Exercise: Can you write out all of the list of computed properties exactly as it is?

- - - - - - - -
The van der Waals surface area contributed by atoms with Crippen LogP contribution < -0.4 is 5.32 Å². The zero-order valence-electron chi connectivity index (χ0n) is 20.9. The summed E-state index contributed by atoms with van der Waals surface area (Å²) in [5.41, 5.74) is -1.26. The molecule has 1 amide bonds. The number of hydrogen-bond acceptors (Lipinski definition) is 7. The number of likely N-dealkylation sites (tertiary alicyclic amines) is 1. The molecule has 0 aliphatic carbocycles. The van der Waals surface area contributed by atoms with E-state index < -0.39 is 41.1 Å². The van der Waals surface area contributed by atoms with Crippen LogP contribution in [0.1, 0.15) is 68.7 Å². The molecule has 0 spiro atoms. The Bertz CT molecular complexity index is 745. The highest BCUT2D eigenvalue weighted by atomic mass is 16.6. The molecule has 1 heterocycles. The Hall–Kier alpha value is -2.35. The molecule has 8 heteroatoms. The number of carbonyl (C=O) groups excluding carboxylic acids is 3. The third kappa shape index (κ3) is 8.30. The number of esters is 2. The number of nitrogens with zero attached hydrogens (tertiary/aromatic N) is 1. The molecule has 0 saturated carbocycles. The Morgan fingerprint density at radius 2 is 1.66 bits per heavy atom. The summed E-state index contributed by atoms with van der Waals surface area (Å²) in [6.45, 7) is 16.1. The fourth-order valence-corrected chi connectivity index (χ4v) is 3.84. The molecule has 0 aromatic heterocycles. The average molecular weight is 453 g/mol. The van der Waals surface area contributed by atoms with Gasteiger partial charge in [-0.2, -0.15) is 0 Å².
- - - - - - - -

The van der Waals surface area contributed by atoms with Crippen LogP contribution < -0.4 is 5.32 Å². The zero-order valence-electron chi connectivity index (χ0n) is 20.9. The summed E-state index contributed by atoms with van der Waals surface area (Å²) in [5.41, 5.74) is -1.26. The molecule has 1 amide bonds. The number of hydrogen-bond acceptors (Lipinski definition) is 7. The number of likely N-dealkylation sites (tertiary alicyclic amines) is 1. The molecule has 0 aliphatic carbocycles. The van der Waals surface area contributed by atoms with E-state index < -0.39 is 41.1 Å². The van der Waals surface area contributed by atoms with Crippen LogP contribution in [0.1, 0.15) is 68.7 Å². The molecule has 0 spiro atoms. The Bertz CT molecular complexity index is 745. The highest BCUT2D eigenvalue weighted by atomic mass is 16.6. The molecule has 1 heterocycles. The Hall–Kier alpha value is -2.35. The molecule has 8 heteroatoms. The number of carbonyl (C=O) groups excluding carboxylic acids is 3. The third kappa shape index (κ3) is 8.30. The number of esters is 2. The number of nitrogens with zero attached hydrogens (tertiary/aromatic N) is 1. The molecule has 0 saturated carbocycles. The Morgan fingerprint density at radius 2 is 1.66 bits per heavy atom. The summed E-state index contributed by atoms with van der Waals surface area (Å²) in [6.45, 7) is 16.1. The fourth-order valence-corrected chi connectivity index (χ4v) is 3.84. The molecule has 0 aromatic heterocycles. The average molecular weight is 453 g/mol. The van der Waals surface area contributed by atoms with Gasteiger partial charge in [-0.2, -0.15) is 0 Å².